Crew's co-hitting coaches make solid 'tag team'

April 3rd, 2022

PHOENIX -- In a normal offseason, the Brewers’ new hitting coaches would have had three months. In 2022, Ozzie Timmons and Connor Dawson had three weeks from the end of the MLB lockout to the end of a short Spring Training to lay the foundation for some of the most important relationships in baseball.

Where did they start?

“Honestly, by walking up to a hitter in the cage and saying, like, ‘What you got?’” said Dawson, the 28-year-old, bespectacled foil to 51-year-old baseball lifer Timmons.

The conversations began that simply.

“Say hello and ask about their family,” Timmons said. “Then the first thing me and Connor did when we talked to those guys was, ‘What are the things you like to do? What's your routine? Anything we can do to help?’ And another thing we always said, too, was that we might throw some things at you that you don't like. Say it. Don't waste our time and your time. If you don't like it, let's move on to the next one.”

Said Dawson: “You’re just trying to listen, literally from Day 1. A lot of it was just Ozzie and I holding each other accountable to stay patient. It would be easy for us to really want to push and push and push. But really, it’s us just staying patient and waiting for them to give us the answer, and then to start the relationship. That’s really what we needed to do. I felt like we did that pretty well.”

The Brewers hired Timmons and Dawson on Nov. 11, plucking Timmons from the Rays and Dawson from the Mariners. They’d been based on opposite coasts and came from different baseball worlds.

Timmons played 16 pro seasons, including five in the big leagues, before a long coaching career in which he was a Minor League coordinator and manager and a first base coach and assistant hitting coach in MLB. Timmons described himself as old school compared to Dawson’s new school.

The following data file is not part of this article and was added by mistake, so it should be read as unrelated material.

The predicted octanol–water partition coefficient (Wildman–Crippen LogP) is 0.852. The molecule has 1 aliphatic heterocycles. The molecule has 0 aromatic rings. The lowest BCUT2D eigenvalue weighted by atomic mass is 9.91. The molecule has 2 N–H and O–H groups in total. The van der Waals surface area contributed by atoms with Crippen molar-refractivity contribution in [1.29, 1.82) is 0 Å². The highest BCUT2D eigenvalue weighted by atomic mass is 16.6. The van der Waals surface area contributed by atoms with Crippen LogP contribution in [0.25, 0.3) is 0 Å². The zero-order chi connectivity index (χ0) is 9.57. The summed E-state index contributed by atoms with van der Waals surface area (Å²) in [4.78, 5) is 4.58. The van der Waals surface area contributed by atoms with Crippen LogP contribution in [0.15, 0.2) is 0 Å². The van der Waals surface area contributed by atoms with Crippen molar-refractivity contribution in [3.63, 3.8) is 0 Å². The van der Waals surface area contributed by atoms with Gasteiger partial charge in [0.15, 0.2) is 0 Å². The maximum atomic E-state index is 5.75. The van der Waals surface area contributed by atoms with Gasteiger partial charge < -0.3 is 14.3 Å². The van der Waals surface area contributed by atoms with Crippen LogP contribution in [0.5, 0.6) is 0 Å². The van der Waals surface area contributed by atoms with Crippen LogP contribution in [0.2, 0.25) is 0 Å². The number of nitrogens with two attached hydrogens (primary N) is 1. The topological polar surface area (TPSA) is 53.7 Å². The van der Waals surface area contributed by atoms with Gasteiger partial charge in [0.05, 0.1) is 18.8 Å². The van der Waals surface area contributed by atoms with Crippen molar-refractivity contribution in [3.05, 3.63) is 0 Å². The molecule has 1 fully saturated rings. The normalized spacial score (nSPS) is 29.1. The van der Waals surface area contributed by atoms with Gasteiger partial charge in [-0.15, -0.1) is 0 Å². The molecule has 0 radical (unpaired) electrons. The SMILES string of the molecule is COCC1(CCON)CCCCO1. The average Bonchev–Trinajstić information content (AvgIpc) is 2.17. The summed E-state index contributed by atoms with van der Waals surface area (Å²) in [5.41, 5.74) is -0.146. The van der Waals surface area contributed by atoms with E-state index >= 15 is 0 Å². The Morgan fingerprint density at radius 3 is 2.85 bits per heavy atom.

Dawson never played pro baseball but was hitting coach and pitching coach at Marshalltown (Iowa) Community College before getting a job in Seattle’s system. He was the hitting coach at Rookie-level Arizona in 2019, spent 2020 as the hitting strategist at the Mariners’ alternate training site, then was promoted to Minor League hitting coordinator in 2021.

Scott Paulus/Brewers

The duo will work with Matt Erickson, who was later hired as the infield coach and assistant hitting coach.

“I think for the most part, it really is just a tag team,” Dawson said.

The challenge is to make incremental improvements for individual hitters and the unit as a whole to keep up with a pitching staff that is the clear strength of the team. Last season, after walloping Cleveland in a three-game sweep by a 24-4 margin that included Corbin Burnes’ and Josh Hader’s combined no-hitter, Brewers hitters slumped to a .201/.286/.327 slash line and averaged 3.23 runs per game over their final 22 games, including the four games in the NLDS.

That ranked Milwaukee last in MLB in average and slugging percentage, next to last in on-base percentage and third from the bottom in runs per game in that span. Twice in the NLDS, the Brewers were shut out.

For the regular season, the Brewers were 20th of 30 teams with a .713 OPS and 23rd with a weighted runs created plus of 91 – a useful metric because it accounts for ballpark factors and shows Milwaukee’s production was nine percent below MLB average. The bottom line, however, was above average. The Brewers were 12th of 30 teams during the regular season at 4.56 runs per game.

That’s merely the tip of the tip of the gigantic iceberg that is data available to hitters today. Teams have expanded their coaching staffs to account for the monumental task of distilling data into usable information for pitchers and hitters; thus the addition of Brewers associate pitching, catching and strategy coach Walker McKinven on the run prevention side several years ago and the subsequent expansion to two hitting coaches and now to three.

A reporter visiting Brewers’ camp last week passed along that White Sox manager Tony La Russa mused that hitting coach is the hardest job in the sport. Brewers manager Craig Counsell emphatically agreed.

“We're in a stage with it that other areas of the game have provided some concrete ways to move forward [using technology] and we're still really searching for ways that we think can sustain in helping hitters,” Counsell said. “We're trying a lot of different things, and I think that's why you’re seeing coaches cycle.

“There's also the nature of the job, which is hitting -- not just coaching it, but hitting itself -- is very difficult. It's unlike a lot of tasks in sports where it's a task predicated on failure. There's also just some luck, and unfortunately some coaches bear the brunt of it.”

Timmons is well aware of the element of failure inherent in hitting. That’s another message he wants to impart as the Brewers embark on a new season.

“Have fun. That's No. 1,” he said he imparted to the players. “The majority of the time, the pitchers have their day based on the numbers, but you just have to take something positive out of every day, whether you go 0-for-4 with four strikeouts. We'll take the positives.”